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Hey Google: What’s the future of financial advice?

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Google made a ripple in the financial services sea earlier this month when it announced, somewhat quietly, that it is wading into the industry’s most traditional financial services (except for maybe the barter-and-trade system) — banking.

“Cache” is Google’s code name for its smart checking account solution, rolling out next year in partnership with Citibank and Stanford Federal Credit Union.

Though we all delivered the obligatory gasp and sigh upon hearing the news, it really did not come as a surprise; we are seeing this kind of play more and more by the FAANG firms. We’ve known for years that tech behemoths like Apple, Amazon and Facebook are sitting on loads of consumer data and would make moves to gain even more access and control over how consumers spend their money.

Rather than a disruption, I see the incursion as a call to action. It’s now time for all good advisors to be open to both the challenges and opportunities that these developments afford us as business leaders, to brush off the fear-mongering headlines about how this will “disrupt” our industry and instead focus on what we do best.

Specifically, advisors need continually delve deeper looking for how we can optimize clients’ financial lives. True, advisors who are complacent, who engage cruise control and just coast, will very likely see their businesses threatened by the massively popular household names entering financial services.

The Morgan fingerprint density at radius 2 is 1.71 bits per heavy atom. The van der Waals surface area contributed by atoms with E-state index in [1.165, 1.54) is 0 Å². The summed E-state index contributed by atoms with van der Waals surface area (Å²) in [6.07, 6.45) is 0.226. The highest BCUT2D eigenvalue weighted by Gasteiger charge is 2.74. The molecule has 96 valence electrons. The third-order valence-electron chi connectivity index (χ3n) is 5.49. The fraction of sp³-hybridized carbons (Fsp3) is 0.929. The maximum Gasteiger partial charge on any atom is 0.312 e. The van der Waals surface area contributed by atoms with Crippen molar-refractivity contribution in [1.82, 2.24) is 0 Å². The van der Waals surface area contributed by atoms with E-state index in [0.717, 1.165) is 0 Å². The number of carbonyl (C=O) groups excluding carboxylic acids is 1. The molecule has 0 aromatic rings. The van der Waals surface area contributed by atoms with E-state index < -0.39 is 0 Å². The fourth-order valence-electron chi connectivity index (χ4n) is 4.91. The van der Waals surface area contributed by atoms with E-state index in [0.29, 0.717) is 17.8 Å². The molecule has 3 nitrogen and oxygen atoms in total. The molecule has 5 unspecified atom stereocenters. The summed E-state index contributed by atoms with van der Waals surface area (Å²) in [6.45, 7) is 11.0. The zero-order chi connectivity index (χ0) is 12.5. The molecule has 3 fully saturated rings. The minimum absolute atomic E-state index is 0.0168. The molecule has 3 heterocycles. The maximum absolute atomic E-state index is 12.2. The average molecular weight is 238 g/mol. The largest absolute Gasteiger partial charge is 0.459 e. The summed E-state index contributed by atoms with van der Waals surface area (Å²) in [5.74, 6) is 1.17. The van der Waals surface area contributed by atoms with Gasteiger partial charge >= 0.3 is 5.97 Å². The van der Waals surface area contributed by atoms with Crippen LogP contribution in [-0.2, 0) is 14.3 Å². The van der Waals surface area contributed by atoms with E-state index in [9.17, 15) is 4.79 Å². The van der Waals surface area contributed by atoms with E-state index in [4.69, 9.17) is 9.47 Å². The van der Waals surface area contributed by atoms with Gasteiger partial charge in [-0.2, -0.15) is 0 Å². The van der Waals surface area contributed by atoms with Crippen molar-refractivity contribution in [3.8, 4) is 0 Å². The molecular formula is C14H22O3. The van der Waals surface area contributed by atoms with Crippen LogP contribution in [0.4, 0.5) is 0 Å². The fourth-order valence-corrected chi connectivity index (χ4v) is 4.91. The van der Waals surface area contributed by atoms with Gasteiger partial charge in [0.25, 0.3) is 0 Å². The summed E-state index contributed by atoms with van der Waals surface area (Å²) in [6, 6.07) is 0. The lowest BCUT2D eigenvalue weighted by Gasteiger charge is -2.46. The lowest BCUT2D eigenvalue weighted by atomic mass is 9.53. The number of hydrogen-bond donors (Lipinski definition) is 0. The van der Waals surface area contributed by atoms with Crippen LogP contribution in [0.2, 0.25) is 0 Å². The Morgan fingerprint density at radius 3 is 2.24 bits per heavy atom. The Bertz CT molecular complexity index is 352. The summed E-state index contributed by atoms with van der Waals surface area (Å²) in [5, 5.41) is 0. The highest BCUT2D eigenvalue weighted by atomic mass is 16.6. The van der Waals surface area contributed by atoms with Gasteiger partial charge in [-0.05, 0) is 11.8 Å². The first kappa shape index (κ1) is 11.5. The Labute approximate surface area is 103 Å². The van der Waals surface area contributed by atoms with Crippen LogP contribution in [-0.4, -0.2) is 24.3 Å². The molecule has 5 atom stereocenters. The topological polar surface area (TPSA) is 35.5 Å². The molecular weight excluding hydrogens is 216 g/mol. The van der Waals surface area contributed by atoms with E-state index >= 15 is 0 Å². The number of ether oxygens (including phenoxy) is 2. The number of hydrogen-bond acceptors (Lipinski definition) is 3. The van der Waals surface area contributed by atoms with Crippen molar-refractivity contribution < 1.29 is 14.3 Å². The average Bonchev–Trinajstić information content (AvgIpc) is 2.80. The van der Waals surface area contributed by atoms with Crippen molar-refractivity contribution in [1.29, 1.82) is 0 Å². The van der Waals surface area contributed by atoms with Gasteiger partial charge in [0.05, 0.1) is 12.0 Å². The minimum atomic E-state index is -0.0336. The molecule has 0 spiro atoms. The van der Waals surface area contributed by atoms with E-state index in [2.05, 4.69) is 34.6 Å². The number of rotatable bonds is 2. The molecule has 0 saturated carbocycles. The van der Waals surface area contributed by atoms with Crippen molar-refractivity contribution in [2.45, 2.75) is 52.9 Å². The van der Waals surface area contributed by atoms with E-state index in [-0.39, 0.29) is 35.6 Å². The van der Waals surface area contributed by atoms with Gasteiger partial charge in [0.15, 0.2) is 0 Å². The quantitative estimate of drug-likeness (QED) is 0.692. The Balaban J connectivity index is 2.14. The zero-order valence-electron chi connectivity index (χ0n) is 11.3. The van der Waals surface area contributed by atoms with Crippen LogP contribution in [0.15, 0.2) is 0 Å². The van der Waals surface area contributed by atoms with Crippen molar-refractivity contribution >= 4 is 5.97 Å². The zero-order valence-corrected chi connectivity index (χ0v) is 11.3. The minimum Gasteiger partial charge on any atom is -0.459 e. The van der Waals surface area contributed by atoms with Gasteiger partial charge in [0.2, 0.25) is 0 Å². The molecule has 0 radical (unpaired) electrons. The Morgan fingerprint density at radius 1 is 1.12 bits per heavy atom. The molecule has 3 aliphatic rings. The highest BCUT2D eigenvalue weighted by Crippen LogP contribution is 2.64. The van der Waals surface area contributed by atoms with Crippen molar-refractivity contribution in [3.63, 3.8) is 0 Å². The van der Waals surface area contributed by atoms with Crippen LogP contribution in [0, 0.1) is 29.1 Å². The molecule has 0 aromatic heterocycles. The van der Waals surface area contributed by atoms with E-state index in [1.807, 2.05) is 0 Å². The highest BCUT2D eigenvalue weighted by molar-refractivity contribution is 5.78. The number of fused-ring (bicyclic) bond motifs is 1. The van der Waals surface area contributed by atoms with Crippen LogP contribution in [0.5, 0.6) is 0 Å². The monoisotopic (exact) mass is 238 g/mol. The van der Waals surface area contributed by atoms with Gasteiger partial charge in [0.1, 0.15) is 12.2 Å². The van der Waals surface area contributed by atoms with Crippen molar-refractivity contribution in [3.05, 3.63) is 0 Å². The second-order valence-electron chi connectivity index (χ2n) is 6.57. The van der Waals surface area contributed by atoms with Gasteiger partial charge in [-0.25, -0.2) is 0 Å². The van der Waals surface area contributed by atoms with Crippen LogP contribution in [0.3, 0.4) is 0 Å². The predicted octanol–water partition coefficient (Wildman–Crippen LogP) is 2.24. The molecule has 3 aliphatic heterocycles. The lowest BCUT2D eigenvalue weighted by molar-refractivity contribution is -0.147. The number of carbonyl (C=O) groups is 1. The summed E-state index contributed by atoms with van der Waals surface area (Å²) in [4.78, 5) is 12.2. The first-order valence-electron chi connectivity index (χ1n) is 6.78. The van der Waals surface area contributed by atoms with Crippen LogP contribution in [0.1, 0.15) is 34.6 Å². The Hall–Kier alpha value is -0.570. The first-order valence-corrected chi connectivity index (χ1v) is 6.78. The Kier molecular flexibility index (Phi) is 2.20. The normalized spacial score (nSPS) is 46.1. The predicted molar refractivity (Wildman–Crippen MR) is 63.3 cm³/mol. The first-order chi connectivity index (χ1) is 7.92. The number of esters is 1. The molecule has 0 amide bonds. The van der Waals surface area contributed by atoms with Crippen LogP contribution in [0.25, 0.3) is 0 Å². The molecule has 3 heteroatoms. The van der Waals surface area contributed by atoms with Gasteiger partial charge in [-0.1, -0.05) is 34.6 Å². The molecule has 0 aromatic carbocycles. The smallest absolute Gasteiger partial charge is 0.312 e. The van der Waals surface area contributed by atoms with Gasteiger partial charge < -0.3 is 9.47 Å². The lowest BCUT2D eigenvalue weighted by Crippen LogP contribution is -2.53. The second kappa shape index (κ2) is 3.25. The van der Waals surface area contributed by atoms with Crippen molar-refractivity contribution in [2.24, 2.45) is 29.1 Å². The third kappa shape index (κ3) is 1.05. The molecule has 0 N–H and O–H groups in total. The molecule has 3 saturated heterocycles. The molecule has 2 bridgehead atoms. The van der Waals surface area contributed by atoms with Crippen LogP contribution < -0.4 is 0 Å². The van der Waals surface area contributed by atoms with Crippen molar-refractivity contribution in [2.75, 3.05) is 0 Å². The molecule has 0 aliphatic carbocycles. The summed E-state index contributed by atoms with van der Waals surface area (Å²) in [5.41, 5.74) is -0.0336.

But advisors who are looking to continually improve their craft and add deeper value are going to discover more opportunities to do just that.

The need for comprehensive, in-person planning and guidance that helped build and shape our industry is not going away. Yes, in-person interactions and sometimes full relationships, are being digitized, but I view this as a chance to scale up, not as a diminishing landscape of customers or leads.

Advisors need to continually invest in ever-deeper, value-added services while simultaneously investing in technology and solutions that will create scale. By automating commoditized services, they can spend more time as trusted guides for families they serve. There’s an increase in digitization, automation and tech, but also in opportunities for relationship-building.

Accepting the need to strike this delicate balance suggests a couple of actionable takeaways for advisors.

Look at the landscape of services you currently offer to your clients. Which deliver the deepest value and which will create that next level of trust? (Hint: it's probably not asset management.)

To be fair, asset management might be the number one service for those of you that are true experts in that realm. But perhaps your forte is helping connect your clients with estate and tax professionals, or working with niche populations like doctors, dentists, teachers, railroad workers, small business owners, etc. Then again, maybe it's holistic, multigenerational family wealth planning.

Think about where you find the most joy as an advisor and how you best help people. Imagine aspects of your practice you’d love to spend more time on.

Secondly, focus on the engine that will drive the future of your firm. Embrace the technology that will help you scale so that you can focus on those things you love and less on things that drain your energy.

The only constant in life is change. So let's embrace the FAANG’s incursion and enjoy the opportunity it presents us as financial services professionals and advisors to serve our clients better and help families achieve financial peace.

Personally, I think this pressure from other industries will ultimately make our industry better.

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